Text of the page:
Portal:Hispanic and Latino Americans

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Hispanic and Latino Americans by county.png
Proportion of Hispanic and Latino Americans in each county of the fifty states, the District of Columbia, and Puerto Rico as of the 2020 United States Census

Hispanic and Latino Americans (Spanish: Estadounidenses hispanos y latinos; Portuguese: Estadunidenses hispânicos e latinos) are Americans of Spanish and/or Latin American ancestry. More broadly, these demographics include all Americans who identify as Hispanic or Latino regardless of ancestry. As of 2020, the Census Bureau estimated that there were almost 65.3 million Hispanics and Latinos living in the United States and its territories (which include Puerto Rico).

"Origin" can be viewed as the ancestry, nationality group, lineage or country of birth of the person or the person's parents or ancestors before their arrival in the United States of America. People who identify as Hispanic or Latino may be of any race. As one of the only two specifically designated categories of ethnicity in the United States (the other being "Not Hispanic or Latino"), Hispanics and Latinos form a pan-ethnicity incorporating a diversity of inter-related cultural and linguistic heritages. Most Hispanic and Latino Americans are of Mexican, Puerto Rican, Cuban, Spanish, Salvadoran, Dominican, Brazilian, Guatemalan, Colombian, or Venezuelan origin. The predominant origin of regional Hispanic and Latino populations varies widely in different locations across the country. (Full article...)

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Caballero: A Historical Novel, often known only as Caballero, is a historical romance coauthored by Jovita González and Margaret Eimer (under the pseudonym Eve Raleigh). Written in the 1930s and early 1940s, but not published until 1996, the novel is sometimes called Texas's Gone with the Wind.

The book is set in the vicinity of Matamoros at the time of the Treaty of Guadalupe Hidalgo, in which Mexico ceded its lands north of the Rio Grande to the United States. Its principal character is Don Santiago Mendoza y Soría, a landowner and descendant of the Spanish explorers who first colonized the region, and his family and servants, whose destinies are rewritten by the treaty, the occupation of the region by the American military, and the influx of English-speaking Americans.

Since its rediscovery and publication, Caballero has been branded an important Tejano achievement of national and international relevance and has received much scholarly attention. It is also recognized as an important early piece of Mexican-American literature, in particular for its awareness of the ethnic, gender and class struggles that have characterized Texas history. (more...)

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Sandra Cisneros (born December 20, 1954) is an American writer best known for her acclaimed first novel The House on Mango Street (1984) and her subsequent short story collection Woman Hollering Creek and Other Stories (1991). Her work experiments with literary forms and investigates emerging subject positions, which Cisneros herself attributes to growing up in a context of cultural hybridity and economic inequality that endowed her with unique stories to tell. She is the recipient of numerous awards including a National Endowment for the Arts Fellowship, and is regarded as a key figure in Chicana literature.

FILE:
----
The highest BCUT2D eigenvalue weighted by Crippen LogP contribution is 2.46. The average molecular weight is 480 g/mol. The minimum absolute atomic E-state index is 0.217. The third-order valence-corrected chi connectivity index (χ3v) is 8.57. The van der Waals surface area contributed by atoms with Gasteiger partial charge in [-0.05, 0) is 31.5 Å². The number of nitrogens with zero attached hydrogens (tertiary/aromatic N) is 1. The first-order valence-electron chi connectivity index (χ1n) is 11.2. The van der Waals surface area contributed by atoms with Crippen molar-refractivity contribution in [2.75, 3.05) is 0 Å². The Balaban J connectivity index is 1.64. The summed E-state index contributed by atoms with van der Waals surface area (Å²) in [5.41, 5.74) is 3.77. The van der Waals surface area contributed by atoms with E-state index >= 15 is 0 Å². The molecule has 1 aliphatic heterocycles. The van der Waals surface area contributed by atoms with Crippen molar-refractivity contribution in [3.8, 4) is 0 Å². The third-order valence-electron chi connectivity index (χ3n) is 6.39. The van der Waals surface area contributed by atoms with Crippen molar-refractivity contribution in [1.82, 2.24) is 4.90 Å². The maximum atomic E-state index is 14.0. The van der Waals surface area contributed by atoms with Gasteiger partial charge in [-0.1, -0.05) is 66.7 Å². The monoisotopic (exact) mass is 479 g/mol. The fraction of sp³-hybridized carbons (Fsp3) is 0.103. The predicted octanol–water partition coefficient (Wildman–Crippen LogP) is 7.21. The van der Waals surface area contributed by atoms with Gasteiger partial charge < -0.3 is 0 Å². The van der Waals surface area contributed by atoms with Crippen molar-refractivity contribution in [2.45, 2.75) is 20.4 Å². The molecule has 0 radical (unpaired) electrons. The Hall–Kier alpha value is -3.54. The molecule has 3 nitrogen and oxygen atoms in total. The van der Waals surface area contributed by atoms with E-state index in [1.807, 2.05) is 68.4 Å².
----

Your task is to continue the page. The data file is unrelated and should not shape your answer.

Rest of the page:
Cisneros's early life provided many experiences she would later draw on as a writer: she grew up as the only daughter in a family of six brothers, which often made her feel isolated, and the constant migration of her family between Mexico and the USA instilled in her the sense of "always straddling two countries ... but not belonging to either culture." Cisneros's work deals with the formation of Chicana identity, exploring the challenges of being caught between Mexican and Anglo-American cultures, facing the misogynist attitudes present in both these cultures, and experiencing poverty. For her insightful social critique and powerful prose style, Cisneros has achieved recognition far beyond Chicano and Latino communities, to the extent that The House on Mango Street has been translated worldwide and is taught in American classrooms as a coming-of-age novel. (more...)


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Hispanic and Latino American Topics

Afro-Latin American | Asian Hispanic and Latino Americans | Black Hispanic and Latino Americans | Californio | Chicano | Cuban American | Demographics of Hispanic and Latino Americans | Hispanic | Hispanic Americans in World War II | Hispanic and Latino Americans | Hispanic–Latino naming dispute | Hispanos | Latino | List of Hispanic and Latino Americans | MEChA | Mexican American | Puerto Rican people | Spanish language in the United States | Tejano | White Hispanic and Latino Americans

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